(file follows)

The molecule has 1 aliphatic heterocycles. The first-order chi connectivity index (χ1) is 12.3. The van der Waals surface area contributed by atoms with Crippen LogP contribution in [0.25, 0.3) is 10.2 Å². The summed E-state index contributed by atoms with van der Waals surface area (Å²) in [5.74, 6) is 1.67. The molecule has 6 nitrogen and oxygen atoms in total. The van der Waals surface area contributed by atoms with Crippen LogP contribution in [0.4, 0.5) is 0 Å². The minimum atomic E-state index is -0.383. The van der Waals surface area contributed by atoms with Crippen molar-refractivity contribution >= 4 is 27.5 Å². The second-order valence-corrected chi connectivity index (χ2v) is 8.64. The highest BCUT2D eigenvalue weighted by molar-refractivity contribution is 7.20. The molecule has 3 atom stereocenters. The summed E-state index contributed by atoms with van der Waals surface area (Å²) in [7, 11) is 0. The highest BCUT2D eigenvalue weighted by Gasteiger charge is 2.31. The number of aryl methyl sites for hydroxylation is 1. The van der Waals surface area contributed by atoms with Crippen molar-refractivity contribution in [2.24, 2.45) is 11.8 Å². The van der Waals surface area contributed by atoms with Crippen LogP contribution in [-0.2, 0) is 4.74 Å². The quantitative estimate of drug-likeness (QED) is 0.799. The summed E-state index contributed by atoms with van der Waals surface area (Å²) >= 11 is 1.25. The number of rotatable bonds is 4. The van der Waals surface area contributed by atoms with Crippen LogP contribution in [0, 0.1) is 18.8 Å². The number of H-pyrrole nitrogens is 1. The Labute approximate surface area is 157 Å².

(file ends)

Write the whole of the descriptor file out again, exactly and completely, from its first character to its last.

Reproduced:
The molecule has 1 aliphatic heterocycles. The first-order chi connectivity index (χ1) is 12.3. The van der Waals surface area contributed by atoms with Crippen LogP contribution in [0.25, 0.3) is 10.2 Å². The summed E-state index contributed by atoms with van der Waals surface area (Å²) in [5.74, 6) is 1.67. The molecule has 6 nitrogen and oxygen atoms in total. The van der Waals surface area contributed by atoms with Crippen LogP contribution in [0.4, 0.5) is 0 Å². The minimum atomic E-state index is -0.383. The van der Waals surface area contributed by atoms with Crippen molar-refractivity contribution >= 4 is 27.5 Å². The second-order valence-corrected chi connectivity index (χ2v) is 8.64. The highest BCUT2D eigenvalue weighted by molar-refractivity contribution is 7.20. The molecule has 3 atom stereocenters. The summed E-state index contributed by atoms with van der Waals surface area (Å²) in [7, 11) is 0. The highest BCUT2D eigenvalue weighted by Gasteiger charge is 2.31. The number of aryl methyl sites for hydroxylation is 1. The van der Waals surface area contributed by atoms with Crippen molar-refractivity contribution in [2.24, 2.45) is 11.8 Å². The van der Waals surface area contributed by atoms with Crippen LogP contribution in [-0.2, 0) is 4.74 Å². The quantitative estimate of drug-likeness (QED) is 0.799. The summed E-state index contributed by atoms with van der Waals surface area (Å²) >= 11 is 1.25. The number of rotatable bonds is 4. The van der Waals surface area contributed by atoms with Crippen LogP contribution in [0, 0.1) is 18.8 Å². The number of H-pyrrole nitrogens is 1. The Labute approximate surface area is 157 Å².